The Journey of Test Automation

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Test Automation Journey - The Past, The Present and The Future

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The Journey of Test Automation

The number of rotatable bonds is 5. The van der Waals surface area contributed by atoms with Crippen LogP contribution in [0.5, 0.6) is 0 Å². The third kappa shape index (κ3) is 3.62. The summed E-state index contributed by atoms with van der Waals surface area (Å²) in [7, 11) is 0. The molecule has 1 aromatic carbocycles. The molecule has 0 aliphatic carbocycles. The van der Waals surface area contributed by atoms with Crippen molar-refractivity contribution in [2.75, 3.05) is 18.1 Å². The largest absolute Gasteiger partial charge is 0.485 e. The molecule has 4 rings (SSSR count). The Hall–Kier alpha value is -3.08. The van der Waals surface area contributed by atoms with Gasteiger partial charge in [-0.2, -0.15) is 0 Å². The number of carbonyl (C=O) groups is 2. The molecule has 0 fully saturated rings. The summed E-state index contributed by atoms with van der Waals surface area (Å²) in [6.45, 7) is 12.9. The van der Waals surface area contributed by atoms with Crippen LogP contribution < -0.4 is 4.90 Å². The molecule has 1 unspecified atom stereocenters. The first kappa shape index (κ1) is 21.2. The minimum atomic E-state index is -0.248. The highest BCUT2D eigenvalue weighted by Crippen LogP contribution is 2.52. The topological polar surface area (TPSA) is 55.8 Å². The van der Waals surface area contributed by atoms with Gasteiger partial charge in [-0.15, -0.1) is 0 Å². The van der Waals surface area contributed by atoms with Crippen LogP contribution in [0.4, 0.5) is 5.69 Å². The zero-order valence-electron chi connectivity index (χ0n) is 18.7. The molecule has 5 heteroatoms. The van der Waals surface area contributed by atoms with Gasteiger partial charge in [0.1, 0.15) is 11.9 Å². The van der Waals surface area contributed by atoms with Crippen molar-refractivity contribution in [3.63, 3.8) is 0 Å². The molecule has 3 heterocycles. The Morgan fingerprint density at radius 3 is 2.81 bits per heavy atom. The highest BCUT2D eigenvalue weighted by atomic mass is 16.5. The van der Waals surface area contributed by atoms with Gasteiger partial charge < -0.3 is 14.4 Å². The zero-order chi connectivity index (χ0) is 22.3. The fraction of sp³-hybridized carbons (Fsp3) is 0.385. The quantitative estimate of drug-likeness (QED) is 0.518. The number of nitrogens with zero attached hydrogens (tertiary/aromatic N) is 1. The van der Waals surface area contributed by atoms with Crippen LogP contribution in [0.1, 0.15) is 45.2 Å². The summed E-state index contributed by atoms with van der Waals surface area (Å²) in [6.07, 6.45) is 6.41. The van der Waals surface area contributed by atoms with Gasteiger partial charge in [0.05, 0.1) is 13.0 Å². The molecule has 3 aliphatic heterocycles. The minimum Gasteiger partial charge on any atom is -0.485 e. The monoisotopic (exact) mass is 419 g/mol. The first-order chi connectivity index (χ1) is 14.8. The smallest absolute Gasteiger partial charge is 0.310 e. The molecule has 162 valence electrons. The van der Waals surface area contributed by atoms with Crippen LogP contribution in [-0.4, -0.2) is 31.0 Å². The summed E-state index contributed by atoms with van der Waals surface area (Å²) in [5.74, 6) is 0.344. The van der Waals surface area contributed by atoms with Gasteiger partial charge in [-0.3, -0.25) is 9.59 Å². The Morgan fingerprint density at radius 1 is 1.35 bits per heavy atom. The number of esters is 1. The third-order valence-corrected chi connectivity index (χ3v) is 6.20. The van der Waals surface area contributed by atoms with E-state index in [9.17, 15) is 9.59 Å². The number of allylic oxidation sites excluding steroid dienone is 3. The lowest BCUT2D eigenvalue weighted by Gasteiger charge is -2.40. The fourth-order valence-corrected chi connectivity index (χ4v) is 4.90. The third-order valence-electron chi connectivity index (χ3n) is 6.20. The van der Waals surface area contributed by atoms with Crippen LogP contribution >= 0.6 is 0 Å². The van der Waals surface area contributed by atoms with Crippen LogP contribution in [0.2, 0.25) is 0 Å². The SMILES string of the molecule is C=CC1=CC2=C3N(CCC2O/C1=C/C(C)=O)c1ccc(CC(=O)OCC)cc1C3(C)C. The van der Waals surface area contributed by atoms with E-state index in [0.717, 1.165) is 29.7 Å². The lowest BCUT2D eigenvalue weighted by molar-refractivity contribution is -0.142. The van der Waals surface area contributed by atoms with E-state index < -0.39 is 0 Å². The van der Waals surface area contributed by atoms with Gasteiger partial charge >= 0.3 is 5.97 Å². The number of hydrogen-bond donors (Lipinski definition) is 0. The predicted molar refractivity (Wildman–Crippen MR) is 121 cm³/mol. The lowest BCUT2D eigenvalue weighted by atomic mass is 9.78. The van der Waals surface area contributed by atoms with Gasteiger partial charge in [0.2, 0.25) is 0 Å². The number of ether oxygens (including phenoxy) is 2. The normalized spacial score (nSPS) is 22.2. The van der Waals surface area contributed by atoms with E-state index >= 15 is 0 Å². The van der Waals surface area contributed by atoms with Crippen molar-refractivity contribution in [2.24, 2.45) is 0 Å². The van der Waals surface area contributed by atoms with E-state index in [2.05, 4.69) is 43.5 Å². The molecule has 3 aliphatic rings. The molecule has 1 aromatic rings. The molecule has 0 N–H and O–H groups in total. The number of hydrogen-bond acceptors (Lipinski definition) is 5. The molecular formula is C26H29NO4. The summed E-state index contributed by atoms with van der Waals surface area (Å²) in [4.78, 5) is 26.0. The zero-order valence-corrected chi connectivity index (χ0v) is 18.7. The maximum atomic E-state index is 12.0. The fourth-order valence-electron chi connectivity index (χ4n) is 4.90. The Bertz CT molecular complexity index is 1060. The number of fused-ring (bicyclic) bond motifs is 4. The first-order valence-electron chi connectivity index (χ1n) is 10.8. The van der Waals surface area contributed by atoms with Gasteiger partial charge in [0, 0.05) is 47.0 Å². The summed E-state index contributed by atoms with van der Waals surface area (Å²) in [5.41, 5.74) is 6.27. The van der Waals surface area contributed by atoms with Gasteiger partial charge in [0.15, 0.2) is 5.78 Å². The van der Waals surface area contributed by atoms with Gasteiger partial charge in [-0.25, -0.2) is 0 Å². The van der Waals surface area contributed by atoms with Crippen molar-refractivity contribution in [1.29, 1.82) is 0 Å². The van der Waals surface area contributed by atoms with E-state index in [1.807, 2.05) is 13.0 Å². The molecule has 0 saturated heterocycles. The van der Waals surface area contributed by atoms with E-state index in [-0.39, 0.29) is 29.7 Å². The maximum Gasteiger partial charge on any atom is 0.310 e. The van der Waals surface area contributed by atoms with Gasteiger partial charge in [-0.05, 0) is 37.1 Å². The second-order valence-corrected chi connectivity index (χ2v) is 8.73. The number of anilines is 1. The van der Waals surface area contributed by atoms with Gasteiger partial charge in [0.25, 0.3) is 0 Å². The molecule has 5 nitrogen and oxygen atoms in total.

1. 1. The Journey of Test Automation The Past Software testing is a necessary process and everyone seems to agree on that. Where people differ is the timing and depth of the initiative. The industry has long moved from a stage when testing was considered a post-development, maintenance activity. We gradually interleaved the development and testing process. Both the development and the testing process tend to merge, bringing both new benefits and new challenges. The obvious benefit is fast feedback. We need to check an error as quick as possible. The not-so-obvious challenge is maintenance and overhead. This will come to haunt us later. Long since the early days, the industry adopted Continuous Integration. Whenever a developer is ready to push some code, he first has to pass it through the Unit Tests. If all is green then only can he actually commit the code. Even per-commit jobs are gaining popularity. People are delegating the responsibility of code validation to the build server itself. The idea is to integrate the Code – Build – Test – Deploy process in a single pipelined workflow. Every stage in the pipeline provides immediate feedback to the preceding stage. On the developers’ front automated Unit Tests have established themselves as an invaluable checkpoint. What about the managers and the business users? Everyone wants things to be well tested. But Unit Tests and their reports are not much meaningful for them. The unit tests are also not reliable in integration testing. Components having passed their unit tests may still fail to integrate. Here comes the need of functional testing. Organizations have dedicated departments of manual-testers. They validate the product at whole build level. Detailed reports are generated, modules’ health is monitored and bug tracking is integrated to this process. The Present Bulk of functional testing has always been manual. A big reason was lack of tools which can automate applications, detect and report the failures in doing so. But the last decade saw an exponential growth the automation sector. The authority of pioneering products was challenged by emerging tools. A majority of them were open source, promoting accessibility to even small companies. So when we can automate the functional testing process, why not integrate it to the CI server? Why not unit test and functional test every code batch? Here comes the hurdle which we knew but overlooked at the initial stages – maintainability. Automation scripts are traditionally codes. They are codes which test and validate other code; and they being code, need to be designed, written, maintained and reviewed. But they have a big advantage – they can execute just as any other code. That’s why JUnit and similar frameworks are so popular. Problem is they don’t scale well with functional testing. For one thing, functional tests are very broad, covering many workflows, scenarios, test cases and unique steps. Such big a code is difficult to maintain and soon outgrows the product itself. Another thing is being code; they don’t truly lie in tester’s domain. They need seasoned developers. You can have programmers write the test scripts but then a load mismatch remains.